Wednesday, April 28, 2010


Setting up the gallery space. just a quick snapshot of the beginning stages.

Saturday, April 24, 2010

Something to be passionate about

Sacagawea Health Center is providing health care for children insured or not. Check out there website for more information on this wonderful organization. Our members have been donating art to there auction since the beginning. There will be more great donations this year also.

Wednesday, April 21, 2010

Speaking of Wood-fire

2009 OPA President Victoria Shaw finally had a chance to wood-fire with the crew at Soulgama in Brush Prairie, WA. It was great having Victoria's gentle spirit at the firing and she was giddy like a school girl during the whole thing, especially the unloading. The kiln gods were kind to all of us and Victoria got some wonderful wood-fire effects on her Stone Healers and Totem pieces. I look forward to seeing them all together at Ceramic Showcase.

Victoria will be featured in an article in the Portland Tribune next week. Keep your eyes open for that one, it's going to be a great article.

Tuesday, April 20, 2010

getting ready for SHOWCASE

I'm sure I'm not the only person looking for wing nuts and pliers, gathering lights, extension cords and duct tape in preparation for set up next week. Happy gathering everyone. See you at the show. (And those little plastic ties-can't forget those.)

Monday, April 19, 2010

The Allure of the Woodfire

If you look around in the ceramic world today, chances are you’ll find a good amount of wood-fired work out there. The popularity of this firing method seems to become greater each year. I noticed this and asked myself, “Why are so many people making wood-fired pots? What’s the big deal?”. Wood-firing is not exactly a new method; in fact it is just the opposite, so that can’t be why so many people are excited about it. It’s not a short-cut or easy way out by any means. In fact, as far as I can tell it is probably one of the most labor-intensive methods of firing, so that’s probably not the reason for such excitement either.

It wasn’t until I had the opportunity to join in an anagama firing at the East Creek Anagama kiln that I fully understood why people love wood-firing so much. Sure, some enjoy getting the most textured, ash-covered pots possible; but others enjoy a very smooth surface, colored gently by the fire and ash. The results from wood-firing are as varied as the potters that choose to do them. I think the greatest reason for participating in wood-firing is just that--participating. Wood-firing is such an interesting and enjoyable experience. Getting together with a group of good friends and fellow artists around a wood-kiln is the perfect mix of artistic collaboration and shared work. Sure it takes a lot of work, but it also gives you that precious time in which so many great conversation occur; time that helps to form strong and lasting friendships.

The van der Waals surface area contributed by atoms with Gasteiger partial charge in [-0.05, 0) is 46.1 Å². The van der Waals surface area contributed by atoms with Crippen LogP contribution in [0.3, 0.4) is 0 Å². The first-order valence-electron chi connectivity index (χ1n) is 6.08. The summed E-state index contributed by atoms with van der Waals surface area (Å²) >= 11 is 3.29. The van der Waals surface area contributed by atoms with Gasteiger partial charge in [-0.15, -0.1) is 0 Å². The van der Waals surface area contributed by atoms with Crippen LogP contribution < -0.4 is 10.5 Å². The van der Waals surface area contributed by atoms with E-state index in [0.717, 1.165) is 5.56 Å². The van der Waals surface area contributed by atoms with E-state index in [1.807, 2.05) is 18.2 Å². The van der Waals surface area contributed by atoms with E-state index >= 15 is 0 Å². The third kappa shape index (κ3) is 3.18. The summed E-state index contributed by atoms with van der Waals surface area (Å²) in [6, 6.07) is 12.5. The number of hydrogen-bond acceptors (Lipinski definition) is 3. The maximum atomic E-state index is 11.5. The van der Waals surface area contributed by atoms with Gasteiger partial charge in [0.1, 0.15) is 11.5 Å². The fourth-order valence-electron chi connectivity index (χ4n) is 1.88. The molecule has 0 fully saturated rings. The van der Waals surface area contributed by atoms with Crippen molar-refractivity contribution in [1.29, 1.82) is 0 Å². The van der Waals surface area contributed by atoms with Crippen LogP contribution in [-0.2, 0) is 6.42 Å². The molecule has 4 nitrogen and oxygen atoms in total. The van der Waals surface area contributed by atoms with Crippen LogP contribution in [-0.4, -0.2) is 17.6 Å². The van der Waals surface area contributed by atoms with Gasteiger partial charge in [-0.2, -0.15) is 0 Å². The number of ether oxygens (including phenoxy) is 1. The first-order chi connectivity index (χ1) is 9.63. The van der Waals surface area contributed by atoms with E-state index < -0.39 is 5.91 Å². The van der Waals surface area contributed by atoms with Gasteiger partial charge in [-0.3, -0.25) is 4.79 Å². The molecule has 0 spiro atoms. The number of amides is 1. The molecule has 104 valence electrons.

The end results of the fired work are always exciting and surprising, and ultimately enjoyable. But the results of time spent and work done together is equally exciting as well. All This being said, I would love to know why you do wood-firings, or why you do not, or why you never would or always will. Feel free to respond to this blog with your take on the wood-firing phenomenon.

Monday, April 12, 2010

Sketchy Potters

This year at Ceramic Showcase we are raising money for Clay in Education by raffling off sketches from our potters. They are one dollar raffle tickets and there will be over 40 sketches to be won. This is a different avenue for us and shows another side of our creative process. Many potters and ceramic artists sketch out ideas for future pieces or maybe even to improve current work. I'm looking forward to seeing all these sketches and getting a glimpse into the creative methods of our members.

Saturday, April 10, 2010

Glaze results - needs work but there is potential

The kiln cooled and the test cylinders emerged and for a ^6 oxidation firing, the results aren't bad. I learned which glazes worked well together and which were disastrous combinations. The glazes that I made up and used were Pete Pinnell's Tomato, Tom Coleman's Yellow Matte, Satin White w/Nutmeg & Sybil's Black Stain and Hesselberth/Roy's High Calcium Semimatte 2 w/6% rutile. The firing schedule was a slow cool set by Pete Pinnell for the Tomato glaze.
So now it's time to start playing with layering these glazes to achieve depth and movement. I'll be looking like a mad scientist very shortly and will hopefully have some more good results to share.
Are you working on glaze combinations? Have you had results that you'd like to share? We'd love to hear about what you are working on in your studio.

Thursday, April 8, 2010

Meet an OPA Member: Margaret Synan-Russell

Three things about Margaret that have nothing to do with clay.

1. I have built 2 cabins from scratch in the wilderness.

2. I have visited all of our National Parks and all of our Capitols.

3. I was raised in Amityville, NY

Tuesday, April 6, 2010

^6 Oxidation Test Firing

I'm in the process of running the first of probably many test firings. I'm experimenting with five matt to semi-matt glazes in several combinations and layers with a controlled cool to see if I can get more depth out of a ^6 oxidation glaze. The kiln is now got a brain/controller and this is the first computer run test program. The kiln is one it's way down right now and should be ready to unload Wednesday evening. Results and photos to come and if I've achieved success, I'll post the glazes, recipes and firing schedule. Keep your fingers crossed!